Children and adolescents with CAH have a higher risk of obesity. Glucocorticoid dosage, chronologic age, advanced bone age maturation, and parental obesity contributed to elevated BMI SDS, whereas birth weight and length, serum leptin levels, glucocorticoids used, and fludrocortisone dosage were not associated with obesity. Because our cross-sectional study covers only 1 time point per patient, there is a need for longitudinal studies analyzing the different factors contributing to the development of obesity. Our data define obese children with CAH, particularly in association with parental obesity, as a special cohort of patients who require close monitoring and integration in weight management programs.
We appreciate the technical assistance of Jutta Sigwart and the help of our study nurse Diana Striegel.
- Accepted July 19, 2005.
- Address correspondence to Helmuth G. Dörr, MD, Division of Pediatric Endocrinology, Hospital for Children and Adolescents, Friedrich-Alexander-University of Erlangen-Nuremberg, Loschgestrasse 15, 91054 Erlangen, Germany. E-mail:
Parts of this study were presented at the 43rd Annual Meeting of the European Society for Paediatric Endocrinology; September 10–13, 2004; Basel, Switzerland.
The authors have indicated they have no financial relationships relevant to this article to disclose.
- ↵Knorr D, Hinrichsen-de-Lienau SG. Persistent obesity and short final height after corticoid overtreatment for congenital adrenal hyperplasia (CAH) in infancy. Acta Paediatr Jpn.1988;30(suppl) :89– 92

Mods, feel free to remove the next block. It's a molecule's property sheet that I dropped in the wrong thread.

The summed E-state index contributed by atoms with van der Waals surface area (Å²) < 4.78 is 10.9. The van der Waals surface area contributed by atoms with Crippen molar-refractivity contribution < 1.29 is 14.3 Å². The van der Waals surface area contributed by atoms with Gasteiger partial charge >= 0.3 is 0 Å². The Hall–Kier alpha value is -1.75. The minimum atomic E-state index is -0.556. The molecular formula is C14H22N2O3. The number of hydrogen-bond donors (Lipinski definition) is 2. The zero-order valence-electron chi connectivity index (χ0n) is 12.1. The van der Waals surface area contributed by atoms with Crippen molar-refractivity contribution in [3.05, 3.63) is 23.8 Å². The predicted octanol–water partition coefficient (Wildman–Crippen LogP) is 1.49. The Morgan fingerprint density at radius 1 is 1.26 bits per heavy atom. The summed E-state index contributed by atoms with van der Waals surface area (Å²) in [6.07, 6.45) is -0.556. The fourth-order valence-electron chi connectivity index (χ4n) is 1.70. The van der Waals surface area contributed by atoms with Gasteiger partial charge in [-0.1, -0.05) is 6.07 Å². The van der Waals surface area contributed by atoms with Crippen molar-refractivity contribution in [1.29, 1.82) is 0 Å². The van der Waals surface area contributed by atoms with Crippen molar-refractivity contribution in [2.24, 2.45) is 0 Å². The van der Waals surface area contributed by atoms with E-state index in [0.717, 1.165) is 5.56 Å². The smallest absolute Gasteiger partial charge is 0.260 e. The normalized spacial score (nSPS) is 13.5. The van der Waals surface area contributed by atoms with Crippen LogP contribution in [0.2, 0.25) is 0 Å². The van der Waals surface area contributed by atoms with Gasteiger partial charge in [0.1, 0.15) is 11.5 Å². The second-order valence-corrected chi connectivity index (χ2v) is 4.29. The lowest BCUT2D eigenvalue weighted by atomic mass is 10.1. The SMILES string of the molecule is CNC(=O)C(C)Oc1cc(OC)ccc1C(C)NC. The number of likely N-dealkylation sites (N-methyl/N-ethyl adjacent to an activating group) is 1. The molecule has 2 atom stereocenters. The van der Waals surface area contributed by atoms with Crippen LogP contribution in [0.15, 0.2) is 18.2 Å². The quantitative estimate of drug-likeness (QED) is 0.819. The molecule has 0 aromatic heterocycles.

- ↵Cornean RE, Hindmarsh PC, Brook CG. Obesity in 21-hydroxylase deficient patients. Arch Dis Child.1998;78 :261– 263
- ↵Blum WF, Kiess W, Rascher W. Leptin: The Voice of Adipose Tissue. Heidelberg, Germany: Johann Ambrosius Barth Verlag; 1997
- ↵Barlow SE, Dietz WH. Obesity evaluation and treatment: Expert Committee recommendations: the Maternal and Child Health Bureau, Health Resources and Services Administration and the Department of Health and Human Services. Pediatrics.1998;102 (3). Available at: www.pediatrics.org/cgi/content/full/102/3/e29
- ↵World Health Organization. Obesity: preventing and managing the global epidemic: report of a WHO consultation. World Health Organ Tech Rep Ser.2000;894 :i–253
- ↵Groell R, Lindbichler F, Riepl T, Gherra L, Roposch A, Fotter R. The reliability of bone age determination in central European children using the Greulich and Pyle method. Br J Radiol.1999;72 :461– 464
- ↵von Kries R. Obesity among Bavarian children: experiences from school admittance examinations. Gesundheitswesen.2004;66 (suppl 1):S80–S85
- ↵Cole TJ, Freeman JV, Preece MA. Body mass index reference curves for the UK, 1990. Arch Dis Child.1995;73 :25– 29
- ↵Sayer AA, Syddall HE, Dennison EM, et al. Birth weight, weight at 1 y of age, and body composition in older men: findings from the Hertfordshire Cohort Study. Am J Clin Nutr.2004;80 :199– 203
- ↵Frisch H, Waldhauser F, Lebl J, et al. Congenital adrenal hyperplasia: lessons from a multinational study. Horm Res.2002;57 (suppl 2):95–101
- Copyright © 2006 by the American Academy of Pediatrics